You know what else is like a library? Liquor stores.
Even though Mr. Busiek touched on it already...
I know, I know. Fact and reality can be so horribly inconvenient to an entitlement-driven argument.
When I pirate (which is almost daily), it's a calculation based on availability, cost, cost to the artist, and what I rather esoterically refer to as "fairness".
I have a hacked Netflix account. I pay nothing for its use, and have access to 100s of movies, high-quality streaming with no advertisements. Why? 1) There are no video rental locations left in Canada. 2) The revenue stream for classic movies, which are largely what I watch, is insignificant for their copyright owners. Watching "On the Waterfront" on Netflix means taking pennies from Columbia Pictures. Elia Kazan (or his granddaughter Zoe!) certainly don't care.
I also torrent albums. Why? 1) The purchase price for new CDs or MP3 downloads I still consider too high, especially when I don't know the music yet. 2) These albums still sell in significant quantities anyway, and the artists make money off concerts, that I don't feel bad about listening for free.
Oh, and here's the kicker: when I do spend money on entertainment, it's always to purchase used, which represents ZERO profit for the copyright owner anyway. Next thing you know, Ron Marz is going to start telling us buying used records is not okay either.
Holy crap. This guy. These guys. I expected this article to cause some discomfort out there, but I'm astonished that these guys are so shameless about their theft that they actually got on here to say "stealing is a good thing, here's why."
Hey, "That Guy": Hacking Netflix is justified because your local rental stores went under? They went under because of the emergence of digital download and Amazon. You couldn't actually pay for Netflix? It's way cheaper than those rental stores you seem to miss so much. Practically pennies, like you said, but yours and not someone else's.
Hey, "That Guy": you steal albums because "[you] don't know the music yet"? Even been to iTunes, or Amazon mp3 store? They have these free sample thingies. You get to hear the song first, before you BUY them for practically nothing. (A lot of comic sites also show several-page previews, which I imagine you know.) We used to have to buy an entire CD to get the one or two songs we liked. Now we buy only the songs we want, for a buck-and-change a pop. And the argument that you think "the purchase price [is] too high"? I don't even know what to say to such a pathetic argument, but I'll try: You know what else is too expensive? An 80-inch LED-LCD TV. They're sweet, though. I'd definitely love to have one. And I do know a guy that works at CostCo. I could afford to just buy the thing if I wanted to, but I know they're charging a lot more to the consumer than it costs to make one of those things, and I don't think I should have to pay it. Especially since I don't really know how well it works yet, not without owning it first. Obviously, my only recourse is to steal it.
Actually, there's another option. Reconstruct your self-respect and go without. And if you don't at least have the scrap of character it takes to be ashamed of being a thief: keep it to yourself.
I say again: whether it's a comic book or a car, just because you create something, doesn't mean what you create has any value to anyone besides you.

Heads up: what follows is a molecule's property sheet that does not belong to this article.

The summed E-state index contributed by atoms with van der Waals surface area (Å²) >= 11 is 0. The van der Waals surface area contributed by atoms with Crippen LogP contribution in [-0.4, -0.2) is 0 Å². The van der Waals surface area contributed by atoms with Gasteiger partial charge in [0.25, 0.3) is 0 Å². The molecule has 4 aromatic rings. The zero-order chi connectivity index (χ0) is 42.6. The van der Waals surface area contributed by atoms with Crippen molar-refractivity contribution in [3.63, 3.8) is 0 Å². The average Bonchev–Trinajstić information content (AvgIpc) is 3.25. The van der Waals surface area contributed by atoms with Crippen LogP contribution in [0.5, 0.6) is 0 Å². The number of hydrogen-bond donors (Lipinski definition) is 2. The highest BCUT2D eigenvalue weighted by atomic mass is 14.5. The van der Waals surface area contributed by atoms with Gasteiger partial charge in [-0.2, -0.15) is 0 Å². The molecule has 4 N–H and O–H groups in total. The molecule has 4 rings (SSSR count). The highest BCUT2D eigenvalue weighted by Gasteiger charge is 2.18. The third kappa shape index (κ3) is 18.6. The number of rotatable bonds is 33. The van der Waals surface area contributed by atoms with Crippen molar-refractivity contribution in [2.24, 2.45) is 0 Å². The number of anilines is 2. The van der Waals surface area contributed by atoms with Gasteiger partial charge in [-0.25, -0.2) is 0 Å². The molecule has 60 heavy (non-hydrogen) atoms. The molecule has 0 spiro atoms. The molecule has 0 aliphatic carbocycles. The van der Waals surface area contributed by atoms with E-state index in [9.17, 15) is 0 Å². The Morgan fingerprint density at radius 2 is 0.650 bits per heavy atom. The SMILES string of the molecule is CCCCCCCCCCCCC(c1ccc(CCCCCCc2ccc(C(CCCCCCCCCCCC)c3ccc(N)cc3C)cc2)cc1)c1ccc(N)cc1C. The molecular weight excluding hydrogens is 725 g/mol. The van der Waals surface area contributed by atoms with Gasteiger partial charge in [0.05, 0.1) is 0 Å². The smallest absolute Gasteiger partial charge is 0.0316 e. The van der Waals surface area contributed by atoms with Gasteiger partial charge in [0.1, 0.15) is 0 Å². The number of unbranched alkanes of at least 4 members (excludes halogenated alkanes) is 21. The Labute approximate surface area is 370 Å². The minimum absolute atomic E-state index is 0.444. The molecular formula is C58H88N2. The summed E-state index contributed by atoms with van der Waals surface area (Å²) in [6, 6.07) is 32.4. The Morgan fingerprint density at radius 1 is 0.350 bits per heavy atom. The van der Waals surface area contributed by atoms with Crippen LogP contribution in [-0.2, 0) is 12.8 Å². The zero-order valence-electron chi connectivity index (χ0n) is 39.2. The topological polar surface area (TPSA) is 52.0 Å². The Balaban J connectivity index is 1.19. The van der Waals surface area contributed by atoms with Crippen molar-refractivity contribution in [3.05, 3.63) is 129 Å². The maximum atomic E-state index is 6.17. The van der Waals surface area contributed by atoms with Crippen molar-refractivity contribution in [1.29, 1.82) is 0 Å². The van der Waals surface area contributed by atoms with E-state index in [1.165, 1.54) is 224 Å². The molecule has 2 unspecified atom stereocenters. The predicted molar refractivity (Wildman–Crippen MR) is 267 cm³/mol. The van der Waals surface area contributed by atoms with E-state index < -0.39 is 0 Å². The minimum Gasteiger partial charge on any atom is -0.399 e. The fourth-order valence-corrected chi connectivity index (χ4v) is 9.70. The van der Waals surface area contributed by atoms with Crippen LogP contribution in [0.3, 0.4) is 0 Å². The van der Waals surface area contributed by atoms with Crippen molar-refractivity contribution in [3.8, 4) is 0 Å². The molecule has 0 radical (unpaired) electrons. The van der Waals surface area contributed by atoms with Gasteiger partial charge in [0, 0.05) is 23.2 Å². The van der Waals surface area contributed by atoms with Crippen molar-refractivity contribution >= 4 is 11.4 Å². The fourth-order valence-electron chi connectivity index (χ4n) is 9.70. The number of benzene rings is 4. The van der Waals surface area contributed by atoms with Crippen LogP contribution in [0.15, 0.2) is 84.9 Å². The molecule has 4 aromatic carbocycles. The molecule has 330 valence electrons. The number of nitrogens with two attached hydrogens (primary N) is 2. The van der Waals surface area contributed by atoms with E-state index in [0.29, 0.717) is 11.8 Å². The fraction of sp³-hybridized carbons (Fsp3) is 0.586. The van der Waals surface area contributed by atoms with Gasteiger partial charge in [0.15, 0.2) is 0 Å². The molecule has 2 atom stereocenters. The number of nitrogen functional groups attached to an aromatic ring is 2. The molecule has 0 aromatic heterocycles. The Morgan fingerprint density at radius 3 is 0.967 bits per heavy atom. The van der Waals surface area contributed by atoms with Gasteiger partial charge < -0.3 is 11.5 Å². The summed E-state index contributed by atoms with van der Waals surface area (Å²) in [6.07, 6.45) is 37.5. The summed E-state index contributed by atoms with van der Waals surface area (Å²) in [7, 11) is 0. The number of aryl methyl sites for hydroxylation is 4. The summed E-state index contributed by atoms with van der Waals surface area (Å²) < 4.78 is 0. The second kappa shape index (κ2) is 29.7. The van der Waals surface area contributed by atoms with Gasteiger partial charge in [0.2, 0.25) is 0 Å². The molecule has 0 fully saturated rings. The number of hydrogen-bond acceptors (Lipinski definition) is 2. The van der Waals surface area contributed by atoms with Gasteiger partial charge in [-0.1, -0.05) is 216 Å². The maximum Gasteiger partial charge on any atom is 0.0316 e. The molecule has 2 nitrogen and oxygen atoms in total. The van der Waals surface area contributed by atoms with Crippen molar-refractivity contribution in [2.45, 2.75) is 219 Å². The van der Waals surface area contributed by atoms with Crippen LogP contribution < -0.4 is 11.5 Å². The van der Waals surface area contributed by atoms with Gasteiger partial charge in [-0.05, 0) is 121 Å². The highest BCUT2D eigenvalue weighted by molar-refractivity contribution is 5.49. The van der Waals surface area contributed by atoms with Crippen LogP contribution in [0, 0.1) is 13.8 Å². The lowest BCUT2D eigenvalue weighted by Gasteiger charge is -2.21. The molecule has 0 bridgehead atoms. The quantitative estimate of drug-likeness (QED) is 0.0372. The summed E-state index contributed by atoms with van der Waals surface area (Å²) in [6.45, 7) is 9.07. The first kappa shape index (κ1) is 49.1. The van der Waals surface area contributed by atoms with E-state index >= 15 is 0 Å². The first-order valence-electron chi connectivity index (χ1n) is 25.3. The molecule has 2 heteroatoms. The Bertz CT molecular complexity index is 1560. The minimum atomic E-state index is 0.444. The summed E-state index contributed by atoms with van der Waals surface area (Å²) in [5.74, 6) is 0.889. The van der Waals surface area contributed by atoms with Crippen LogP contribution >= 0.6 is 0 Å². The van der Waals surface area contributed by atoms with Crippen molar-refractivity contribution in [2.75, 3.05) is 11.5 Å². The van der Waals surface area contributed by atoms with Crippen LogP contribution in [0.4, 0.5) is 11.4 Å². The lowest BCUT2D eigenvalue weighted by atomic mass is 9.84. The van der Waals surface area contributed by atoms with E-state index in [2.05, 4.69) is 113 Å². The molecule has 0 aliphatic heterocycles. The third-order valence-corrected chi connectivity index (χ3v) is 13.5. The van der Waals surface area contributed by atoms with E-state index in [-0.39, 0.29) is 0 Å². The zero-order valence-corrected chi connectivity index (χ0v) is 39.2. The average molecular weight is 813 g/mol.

Read The Call, African fantasy at its best http://coalminds.com/webcomics/thecall_adaptive04.html
The comic equivalent to this is to go into a shop flip through the comic to see if you want to buy it, or check out the free previews online. Downloading the thing wholesale is NOT.
And you're absolutely right about your last point, just because an artist creates something doesn't entitle them to anything, Ron already agreed about that. HOWEVER, as soon as you consume said product that artist IS entitled to be paid for it. That's the bargain.
This needs to be changed; please remove the 'almost'.People make mistakes in their youth, and this week Ron Marz looks back at one instance that still haunts him -- the time he almost stole -- and explains his thoughts on piracy.
Taxes pay for libraries.
Therefore, I have paid for the privilege to borrow books from the library. They're paid for, in part, by me.
You are a thief. You do not pay in any way, shape or form for the things you steal. In fact, torrent sites are for profit as they generate revenue from advertising, so you are stealing as well as aiding and abetting the distributor by 'viewing' (not necessarily reading) the advertising on those sites.
The library comparison is ridiculous. The 'an artist doesn't deserve money for what they create' is bullshit. If you care enough to download it to read it then you, like the rest of us, should pay for it. Simple as that.
I realize this may be too complicated for some of you to follow, but it's not only ethical but it's the law.
All well and legal.
Now find me a restaurant that will let you consume the entire meal without complaint who will then allow you to leave without paying for it because you decided after that you didn't like it.
You test drive a car. You don't get to take it, use it til you're done and then claim you didn't like how it drives so therefore you don't have to pay for it.
You can sample a lot of comic pages online legally with previews, or you can go to a comic shop and flip through a book to see if it interests you.
I swear sometimes you guys are intentionally being argumentative for the sake of justifying your illegal and immoral behavior.
Artist's choice to share/sell, not your choice to steal.
It really isn't that complicated.